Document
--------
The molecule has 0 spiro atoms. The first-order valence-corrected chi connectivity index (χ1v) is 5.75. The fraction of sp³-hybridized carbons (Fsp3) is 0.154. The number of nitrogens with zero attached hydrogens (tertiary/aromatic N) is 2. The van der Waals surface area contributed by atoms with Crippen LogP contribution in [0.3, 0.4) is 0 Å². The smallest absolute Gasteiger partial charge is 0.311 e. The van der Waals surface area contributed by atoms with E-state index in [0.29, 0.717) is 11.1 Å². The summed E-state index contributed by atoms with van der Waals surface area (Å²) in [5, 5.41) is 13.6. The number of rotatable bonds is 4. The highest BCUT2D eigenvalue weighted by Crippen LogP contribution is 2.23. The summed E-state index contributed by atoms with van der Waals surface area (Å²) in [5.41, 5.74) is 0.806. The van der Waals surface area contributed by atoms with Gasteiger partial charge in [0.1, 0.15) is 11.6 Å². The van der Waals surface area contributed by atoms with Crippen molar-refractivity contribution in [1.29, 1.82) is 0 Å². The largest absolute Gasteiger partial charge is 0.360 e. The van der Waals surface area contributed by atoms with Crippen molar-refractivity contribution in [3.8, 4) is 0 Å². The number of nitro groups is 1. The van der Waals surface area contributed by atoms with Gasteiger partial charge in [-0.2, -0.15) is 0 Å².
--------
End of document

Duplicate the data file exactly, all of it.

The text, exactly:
The molecule has 0 spiro atoms. The first-order valence-corrected chi connectivity index (χ1v) is 5.75. The fraction of sp³-hybridized carbons (Fsp3) is 0.154. The number of nitrogens with zero attached hydrogens (tertiary/aromatic N) is 2. The van der Waals surface area contributed by atoms with Crippen LogP contribution in [0.3, 0.4) is 0 Å². The smallest absolute Gasteiger partial charge is 0.311 e. The van der Waals surface area contributed by atoms with E-state index in [0.29, 0.717) is 11.1 Å². The summed E-state index contributed by atoms with van der Waals surface area (Å²) in [5, 5.41) is 13.6. The number of rotatable bonds is 4. The highest BCUT2D eigenvalue weighted by Crippen LogP contribution is 2.23. The summed E-state index contributed by atoms with van der Waals surface area (Å²) in [5.41, 5.74) is 0.806. The van der Waals surface area contributed by atoms with Gasteiger partial charge in [0.1, 0.15) is 11.6 Å². The van der Waals surface area contributed by atoms with Crippen molar-refractivity contribution in [1.29, 1.82) is 0 Å². The largest absolute Gasteiger partial charge is 0.360 e. The van der Waals surface area contributed by atoms with Crippen molar-refractivity contribution in [3.8, 4) is 0 Å². The number of nitro groups is 1. The van der Waals surface area contributed by atoms with Gasteiger partial charge in [-0.2, -0.15) is 0 Å².